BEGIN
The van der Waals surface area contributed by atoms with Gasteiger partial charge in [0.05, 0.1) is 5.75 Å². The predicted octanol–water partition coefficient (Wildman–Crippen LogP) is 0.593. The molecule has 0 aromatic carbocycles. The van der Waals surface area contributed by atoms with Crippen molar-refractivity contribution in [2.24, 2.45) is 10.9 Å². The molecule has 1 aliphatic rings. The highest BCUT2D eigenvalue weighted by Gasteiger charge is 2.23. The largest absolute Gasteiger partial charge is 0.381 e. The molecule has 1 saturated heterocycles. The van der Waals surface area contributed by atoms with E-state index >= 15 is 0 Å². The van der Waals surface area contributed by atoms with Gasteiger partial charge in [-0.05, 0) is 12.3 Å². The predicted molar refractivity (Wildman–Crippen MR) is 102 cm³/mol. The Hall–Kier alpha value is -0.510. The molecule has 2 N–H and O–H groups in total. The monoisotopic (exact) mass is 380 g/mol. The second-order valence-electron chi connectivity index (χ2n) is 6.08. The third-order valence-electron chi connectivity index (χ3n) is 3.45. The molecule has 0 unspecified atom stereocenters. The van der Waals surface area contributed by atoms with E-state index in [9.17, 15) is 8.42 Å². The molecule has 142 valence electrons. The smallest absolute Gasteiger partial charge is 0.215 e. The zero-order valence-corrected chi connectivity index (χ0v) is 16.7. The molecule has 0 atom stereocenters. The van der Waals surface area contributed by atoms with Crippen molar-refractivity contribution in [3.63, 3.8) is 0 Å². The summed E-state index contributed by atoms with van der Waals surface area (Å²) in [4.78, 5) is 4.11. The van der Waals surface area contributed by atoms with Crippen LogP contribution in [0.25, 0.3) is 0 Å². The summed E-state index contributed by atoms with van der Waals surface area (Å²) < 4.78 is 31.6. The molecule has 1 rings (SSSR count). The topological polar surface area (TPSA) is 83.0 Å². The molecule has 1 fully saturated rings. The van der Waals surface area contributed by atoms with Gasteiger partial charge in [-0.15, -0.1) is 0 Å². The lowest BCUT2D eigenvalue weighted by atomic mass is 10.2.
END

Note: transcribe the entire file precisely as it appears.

The van der Waals surface area contributed by atoms with Gasteiger partial charge in [0.05, 0.1) is 5.75 Å². The predicted octanol–water partition coefficient (Wildman–Crippen LogP) is 0.593. The molecule has 0 aromatic carbocycles. The van der Waals surface area contributed by atoms with Crippen molar-refractivity contribution in [2.24, 2.45) is 10.9 Å². The molecule has 1 aliphatic rings. The highest BCUT2D eigenvalue weighted by Gasteiger charge is 2.23. The largest absolute Gasteiger partial charge is 0.381 e. The molecule has 1 saturated heterocycles. The van der Waals surface area contributed by atoms with E-state index >= 15 is 0 Å². The van der Waals surface area contributed by atoms with Gasteiger partial charge in [-0.05, 0) is 12.3 Å². The predicted molar refractivity (Wildman–Crippen MR) is 102 cm³/mol. The Hall–Kier alpha value is -0.510. The molecule has 2 N–H and O–H groups in total. The monoisotopic (exact) mass is 380 g/mol. The second-order valence-electron chi connectivity index (χ2n) is 6.08. The third-order valence-electron chi connectivity index (χ3n) is 3.45. The molecule has 0 unspecified atom stereocenters. The van der Waals surface area contributed by atoms with E-state index in [9.17, 15) is 8.42 Å². The molecule has 142 valence electrons. The smallest absolute Gasteiger partial charge is 0.215 e. The zero-order valence-corrected chi connectivity index (χ0v) is 16.7. The molecule has 0 atom stereocenters. The van der Waals surface area contributed by atoms with Crippen molar-refractivity contribution in [3.63, 3.8) is 0 Å². The summed E-state index contributed by atoms with van der Waals surface area (Å²) in [4.78, 5) is 4.11. The van der Waals surface area contributed by atoms with Crippen LogP contribution in [0.25, 0.3) is 0 Å². The summed E-state index contributed by atoms with van der Waals surface area (Å²) < 4.78 is 31.6. The molecule has 1 rings (SSSR count). The topological polar surface area (TPSA) is 83.0 Å². The molecule has 1 fully saturated rings. The van der Waals surface area contributed by atoms with Gasteiger partial charge in [-0.15, -0.1) is 0 Å². The lowest BCUT2D eigenvalue weighted by atomic mass is 10.2.